The

Grounded
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The Bulletin
of the Center for Children's Books

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Grounded

by Kate Klise

“I surrendered myself to the unshakable truth that everything had turned terrible, and there was nothing I could do about it.” That’s the realization of sixth-grader Daralynn after her father’s plane crashes, taking his life and that of her brother and sister; Daralynn herself only escaped because her illicit fishing trip had led to her being, literally, grounded. Consolation is slow in coming: the small Missouri community showers Daralynn with dolls, forgetting that it was her little sister, Lilac Rose, who adored them; Daralynn’s flinty mother focuses on practicality, turning her beautician skills into a job prettying up the dead for viewing at the local funeral home and shaping up the living in a new beauty-salon business; Daralynn’s grandmother retreats into childishness, cosseting the dolls that Daralynn rejects. Still, Daralynn’s life grinds along, and she does receive support from a concerned teacher, who offers her a blank notebook in which to write, and from her impetuous aunt Josie, who is five times married, the proprietress of a “retirement home for distinguished gentlemen,” and Daralynn’s mother’s main annoyance. What really penetrates the slow-moving fog of bereavement, however, is the arrival in town of an enterprising newcomer, Clem, who woos Aunt Josie and opens a crematorium that starts to take business from the funeral home, spurring the two businesses into competition. That’s the point at which Daralynn’s already piqued interest in Clem (“It was strangely comforting to meet someone who knew more about death than I did”) expands into a full-blown investigation, documented in letters to her much-missed family members that she writes in her notebook.

Most novels about losing a parent dole out the topic of death carefully and tactfully; Klise, however, audaciously plunks Daralynn right in the thick of the topic—she’s helping her mother style the dear departed, she’s hearing grim tales of sudden ends from Clem, she’s involved in scattering the cremains of one of Josie’s late clients. This constant proximity allows the protagonist—and thus the book—to consider death with unusual openness and frankness, and for it to become a part of Daralynn’s everyday landscape much as her loss itself must. Yet this is no morose tale of mourning: the author keeps her storytelling lively, particular, and humorous, layering on local color and touches of absurdity without taking her story over the top into camp or satire or into the cutely folksy, instead effectively combining Daralynn’s genuine grief and tragic loss with the mundane unfolding of events. And in this case, the events are particularly absorbing, including not only the juicy interpersonal drama of a small town in the 1970s but also a burgeoning mystery.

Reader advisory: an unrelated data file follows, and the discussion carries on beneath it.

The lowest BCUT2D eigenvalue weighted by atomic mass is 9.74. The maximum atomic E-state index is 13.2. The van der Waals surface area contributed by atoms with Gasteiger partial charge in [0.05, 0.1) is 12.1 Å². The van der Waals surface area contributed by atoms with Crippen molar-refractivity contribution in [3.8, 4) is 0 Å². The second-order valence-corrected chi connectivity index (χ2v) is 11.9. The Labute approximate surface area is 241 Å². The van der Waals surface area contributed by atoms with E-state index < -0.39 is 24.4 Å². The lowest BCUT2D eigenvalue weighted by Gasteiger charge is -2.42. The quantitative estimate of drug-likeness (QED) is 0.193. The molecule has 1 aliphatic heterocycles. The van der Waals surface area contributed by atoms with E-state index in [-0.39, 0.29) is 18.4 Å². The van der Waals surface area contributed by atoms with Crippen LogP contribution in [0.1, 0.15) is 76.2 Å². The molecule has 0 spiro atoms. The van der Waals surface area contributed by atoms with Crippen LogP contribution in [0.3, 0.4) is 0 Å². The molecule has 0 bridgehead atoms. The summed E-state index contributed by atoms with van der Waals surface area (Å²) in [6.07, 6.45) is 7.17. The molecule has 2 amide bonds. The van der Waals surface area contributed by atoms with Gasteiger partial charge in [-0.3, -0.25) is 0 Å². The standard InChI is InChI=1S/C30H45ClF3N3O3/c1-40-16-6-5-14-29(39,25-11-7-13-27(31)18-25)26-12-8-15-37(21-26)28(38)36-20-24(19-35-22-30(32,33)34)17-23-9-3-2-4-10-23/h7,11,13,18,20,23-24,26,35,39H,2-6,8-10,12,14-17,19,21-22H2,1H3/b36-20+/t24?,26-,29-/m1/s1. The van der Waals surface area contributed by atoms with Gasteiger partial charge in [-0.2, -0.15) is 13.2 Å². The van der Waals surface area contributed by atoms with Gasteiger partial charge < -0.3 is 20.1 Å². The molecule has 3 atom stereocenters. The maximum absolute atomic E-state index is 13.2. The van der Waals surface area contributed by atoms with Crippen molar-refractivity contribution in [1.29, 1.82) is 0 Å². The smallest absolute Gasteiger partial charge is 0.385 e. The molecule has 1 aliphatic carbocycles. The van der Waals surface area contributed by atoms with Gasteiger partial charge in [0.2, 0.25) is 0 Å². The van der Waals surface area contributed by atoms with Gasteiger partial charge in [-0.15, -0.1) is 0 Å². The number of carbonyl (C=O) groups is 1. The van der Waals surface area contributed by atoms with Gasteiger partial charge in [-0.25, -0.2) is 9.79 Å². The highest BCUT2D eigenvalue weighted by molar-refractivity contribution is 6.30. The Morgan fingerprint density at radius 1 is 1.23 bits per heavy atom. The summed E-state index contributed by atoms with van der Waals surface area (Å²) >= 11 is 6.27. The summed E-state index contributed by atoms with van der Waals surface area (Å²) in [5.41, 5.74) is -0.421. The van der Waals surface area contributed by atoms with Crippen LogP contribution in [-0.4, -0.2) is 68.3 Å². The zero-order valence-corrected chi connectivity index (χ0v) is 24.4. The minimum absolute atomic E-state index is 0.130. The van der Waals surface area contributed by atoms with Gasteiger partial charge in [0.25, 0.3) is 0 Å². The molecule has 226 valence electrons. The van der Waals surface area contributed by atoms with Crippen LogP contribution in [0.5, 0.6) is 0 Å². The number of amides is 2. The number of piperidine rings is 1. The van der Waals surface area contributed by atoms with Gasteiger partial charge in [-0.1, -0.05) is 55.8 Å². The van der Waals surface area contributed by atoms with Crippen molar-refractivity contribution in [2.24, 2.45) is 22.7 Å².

Klise deserves credit not just for what she does do here but also for what she doesn’t. She doesn’t forget her audience, keeping Daralynn’s age-appropriate and accessibly conveyed views squarely in the foreground. She doesn’t allow Daralynn’s letter-writing to slow down or impede the narrative, instead putting in only the occasional snippet. She doesn’t insist that Daralynn have a big crisis to articulate her grief (it’s actually Daralynn’s mother’s meltdown that’s the key point). She doesn’t allow the mystery about Clem to take over the rest of the story, but she also doesn’t stint on it. In fact, Daralynn’s sleuthing adds some real suspense to the novel, as she uncovers details about Clem’s implausible backstory, receives some creepy implied threats, and eventually finds incontrovertible proof that Clem is simply dumping the bodies he claims to be cremating. For this book, that’s a perfect (if not ultimately successful) crime: it’s shady and menace-worthy without being immediately dangerous, and it also implicitly demonstrates that the living are going to cause you more problems than the dead. And while the book never explicitly makes the link, it’s a nice connection that Daralynn moves her family forward in their acceptance of death by defending the dead as well as the living.

Daralynn herself is spirited, memorable, and utterly authentic, a kid who’d rather go fishing than play with dolls, who understands that the way to make right her mistakenly giving a girl a boy’s haircut is to give herself the same ’do, who adored her father but could have used a little more acknowledgment of his love. While this is an account of a dramatic transitional year in her life, it’s clearly just a piece of her larger lifelong story. Readers will want to follow her through her chronicle of grief, recovery, family closeness, and a little skullduggery on the side.


Deborah Stevenson, Editor

 


Grounded

Cover image from Grounded ©2010 by Christopher Silas Neal.  Used by permission of Feiwel and Friends Books.


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This page was last updated on January 1, 2011.